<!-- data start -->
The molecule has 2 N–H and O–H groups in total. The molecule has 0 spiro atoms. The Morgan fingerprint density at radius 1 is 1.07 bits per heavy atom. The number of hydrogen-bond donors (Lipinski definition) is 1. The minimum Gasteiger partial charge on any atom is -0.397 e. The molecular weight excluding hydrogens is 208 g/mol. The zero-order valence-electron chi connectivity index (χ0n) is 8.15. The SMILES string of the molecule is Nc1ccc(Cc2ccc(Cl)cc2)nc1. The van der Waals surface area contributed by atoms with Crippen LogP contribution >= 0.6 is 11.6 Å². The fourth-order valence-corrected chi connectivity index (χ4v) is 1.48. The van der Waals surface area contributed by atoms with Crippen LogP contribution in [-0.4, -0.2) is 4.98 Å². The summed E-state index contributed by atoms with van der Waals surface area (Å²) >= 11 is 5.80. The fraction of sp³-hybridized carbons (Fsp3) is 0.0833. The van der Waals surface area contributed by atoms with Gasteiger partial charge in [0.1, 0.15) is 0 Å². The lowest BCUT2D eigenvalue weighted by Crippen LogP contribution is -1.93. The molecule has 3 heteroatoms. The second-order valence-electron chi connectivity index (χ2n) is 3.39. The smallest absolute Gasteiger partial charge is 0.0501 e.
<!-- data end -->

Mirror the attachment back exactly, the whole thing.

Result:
The molecule has 2 N–H and O–H groups in total. The molecule has 0 spiro atoms. The Morgan fingerprint density at radius 1 is 1.07 bits per heavy atom. The number of hydrogen-bond donors (Lipinski definition) is 1. The minimum Gasteiger partial charge on any atom is -0.397 e. The molecular weight excluding hydrogens is 208 g/mol. The zero-order valence-electron chi connectivity index (χ0n) is 8.15. The SMILES string of the molecule is Nc1ccc(Cc2ccc(Cl)cc2)nc1. The van der Waals surface area contributed by atoms with Crippen LogP contribution >= 0.6 is 11.6 Å². The fourth-order valence-corrected chi connectivity index (χ4v) is 1.48. The van der Waals surface area contributed by atoms with Crippen LogP contribution in [-0.4, -0.2) is 4.98 Å². The summed E-state index contributed by atoms with van der Waals surface area (Å²) >= 11 is 5.80. The fraction of sp³-hybridized carbons (Fsp3) is 0.0833. The van der Waals surface area contributed by atoms with Gasteiger partial charge in [0.1, 0.15) is 0 Å². The lowest BCUT2D eigenvalue weighted by Crippen LogP contribution is -1.93. The molecule has 3 heteroatoms. The second-order valence-electron chi connectivity index (χ2n) is 3.39. The smallest absolute Gasteiger partial charge is 0.0501 e.